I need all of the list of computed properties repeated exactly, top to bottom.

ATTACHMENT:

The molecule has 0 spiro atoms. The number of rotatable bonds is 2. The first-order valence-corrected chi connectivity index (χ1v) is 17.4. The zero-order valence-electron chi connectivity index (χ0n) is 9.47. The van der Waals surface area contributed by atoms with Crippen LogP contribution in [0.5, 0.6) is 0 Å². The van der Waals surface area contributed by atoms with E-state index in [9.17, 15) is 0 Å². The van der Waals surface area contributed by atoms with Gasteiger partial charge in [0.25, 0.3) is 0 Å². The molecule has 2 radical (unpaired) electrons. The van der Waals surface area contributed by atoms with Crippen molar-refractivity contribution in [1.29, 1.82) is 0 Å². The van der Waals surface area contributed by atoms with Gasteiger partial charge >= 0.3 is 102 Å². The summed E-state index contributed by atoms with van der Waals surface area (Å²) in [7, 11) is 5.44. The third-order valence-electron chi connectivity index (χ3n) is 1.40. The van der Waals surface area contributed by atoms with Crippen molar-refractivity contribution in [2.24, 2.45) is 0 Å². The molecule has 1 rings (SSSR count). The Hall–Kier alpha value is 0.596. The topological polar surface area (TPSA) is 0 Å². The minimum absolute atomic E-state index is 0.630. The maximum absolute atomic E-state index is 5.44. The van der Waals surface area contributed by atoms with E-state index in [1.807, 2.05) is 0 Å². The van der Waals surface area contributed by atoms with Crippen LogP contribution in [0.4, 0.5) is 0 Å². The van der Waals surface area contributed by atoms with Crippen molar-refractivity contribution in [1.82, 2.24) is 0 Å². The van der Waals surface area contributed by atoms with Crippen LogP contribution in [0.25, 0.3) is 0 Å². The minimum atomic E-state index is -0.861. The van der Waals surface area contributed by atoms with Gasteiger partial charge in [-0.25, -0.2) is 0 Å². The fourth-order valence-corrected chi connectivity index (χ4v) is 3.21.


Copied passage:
The molecule has 0 spiro atoms. The number of rotatable bonds is 2. The first-order valence-corrected chi connectivity index (χ1v) is 17.4. The zero-order valence-electron chi connectivity index (χ0n) is 9.47. The van der Waals surface area contributed by atoms with Crippen LogP contribution in [0.5, 0.6) is 0 Å². The van der Waals surface area contributed by atoms with E-state index in [9.17, 15) is 0 Å². The van der Waals surface area contributed by atoms with Gasteiger partial charge in [0.25, 0.3) is 0 Å². The molecule has 2 radical (unpaired) electrons. The van der Waals surface area contributed by atoms with Crippen molar-refractivity contribution in [1.29, 1.82) is 0 Å². The van der Waals surface area contributed by atoms with Gasteiger partial charge >= 0.3 is 102 Å². The summed E-state index contributed by atoms with van der Waals surface area (Å²) in [7, 11) is 5.44. The third-order valence-electron chi connectivity index (χ3n) is 1.40. The van der Waals surface area contributed by atoms with Crippen molar-refractivity contribution in [2.24, 2.45) is 0 Å². The molecule has 1 rings (SSSR count). The Hall–Kier alpha value is 0.596. The topological polar surface area (TPSA) is 0 Å². The minimum absolute atomic E-state index is 0.630. The maximum absolute atomic E-state index is 5.44. The van der Waals surface area contributed by atoms with E-state index in [1.807, 2.05) is 0 Å². The van der Waals surface area contributed by atoms with Crippen LogP contribution in [0.4, 0.5) is 0 Å². The van der Waals surface area contributed by atoms with Crippen molar-refractivity contribution in [1.82, 2.24) is 0 Å². The van der Waals surface area contributed by atoms with Crippen LogP contribution in [0.25, 0.3) is 0 Å². The minimum atomic E-state index is -0.861. The van der Waals surface area contributed by atoms with Gasteiger partial charge in [-0.25, -0.2) is 0 Å². The fourth-order valence-corrected chi connectivity index (χ4v) is 3.21.